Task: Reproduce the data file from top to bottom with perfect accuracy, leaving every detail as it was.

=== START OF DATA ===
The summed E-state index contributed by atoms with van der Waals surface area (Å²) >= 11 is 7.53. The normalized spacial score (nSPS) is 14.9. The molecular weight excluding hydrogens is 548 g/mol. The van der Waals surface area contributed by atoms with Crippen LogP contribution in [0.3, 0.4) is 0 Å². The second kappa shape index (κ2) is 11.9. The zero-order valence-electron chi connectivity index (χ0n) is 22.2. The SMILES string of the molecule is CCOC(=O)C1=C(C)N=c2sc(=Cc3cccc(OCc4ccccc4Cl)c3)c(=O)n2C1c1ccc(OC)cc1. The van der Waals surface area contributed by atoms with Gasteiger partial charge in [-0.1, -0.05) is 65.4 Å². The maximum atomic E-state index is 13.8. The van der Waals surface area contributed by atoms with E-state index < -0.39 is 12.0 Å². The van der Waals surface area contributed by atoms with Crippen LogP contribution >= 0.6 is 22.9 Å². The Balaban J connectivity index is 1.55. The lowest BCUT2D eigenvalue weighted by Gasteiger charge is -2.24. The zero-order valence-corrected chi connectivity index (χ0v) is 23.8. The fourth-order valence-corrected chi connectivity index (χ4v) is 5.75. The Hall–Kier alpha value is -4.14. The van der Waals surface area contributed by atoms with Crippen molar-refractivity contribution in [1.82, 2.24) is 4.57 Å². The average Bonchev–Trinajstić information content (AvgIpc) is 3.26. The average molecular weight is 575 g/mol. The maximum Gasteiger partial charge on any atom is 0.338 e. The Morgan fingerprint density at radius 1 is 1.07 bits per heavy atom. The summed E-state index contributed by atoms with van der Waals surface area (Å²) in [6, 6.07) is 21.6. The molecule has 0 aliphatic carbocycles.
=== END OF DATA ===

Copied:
The summed E-state index contributed by atoms with van der Waals surface area (Å²) >= 11 is 7.53. The normalized spacial score (nSPS) is 14.9. The molecular weight excluding hydrogens is 548 g/mol. The van der Waals surface area contributed by atoms with Crippen LogP contribution in [0.3, 0.4) is 0 Å². The second kappa shape index (κ2) is 11.9. The zero-order valence-electron chi connectivity index (χ0n) is 22.2. The SMILES string of the molecule is CCOC(=O)C1=C(C)N=c2sc(=Cc3cccc(OCc4ccccc4Cl)c3)c(=O)n2C1c1ccc(OC)cc1. The van der Waals surface area contributed by atoms with Gasteiger partial charge in [-0.1, -0.05) is 65.4 Å². The maximum atomic E-state index is 13.8. The van der Waals surface area contributed by atoms with E-state index < -0.39 is 12.0 Å². The van der Waals surface area contributed by atoms with Crippen LogP contribution >= 0.6 is 22.9 Å². The Balaban J connectivity index is 1.55. The lowest BCUT2D eigenvalue weighted by Gasteiger charge is -2.24. The zero-order valence-corrected chi connectivity index (χ0v) is 23.8. The fourth-order valence-corrected chi connectivity index (χ4v) is 5.75. The Hall–Kier alpha value is -4.14. The van der Waals surface area contributed by atoms with Crippen molar-refractivity contribution in [1.82, 2.24) is 4.57 Å². The average Bonchev–Trinajstić information content (AvgIpc) is 3.26. The average molecular weight is 575 g/mol. The maximum Gasteiger partial charge on any atom is 0.338 e. The Morgan fingerprint density at radius 1 is 1.07 bits per heavy atom. The summed E-state index contributed by atoms with van der Waals surface area (Å²) in [6, 6.07) is 21.6. The molecule has 0 aliphatic carbocycles.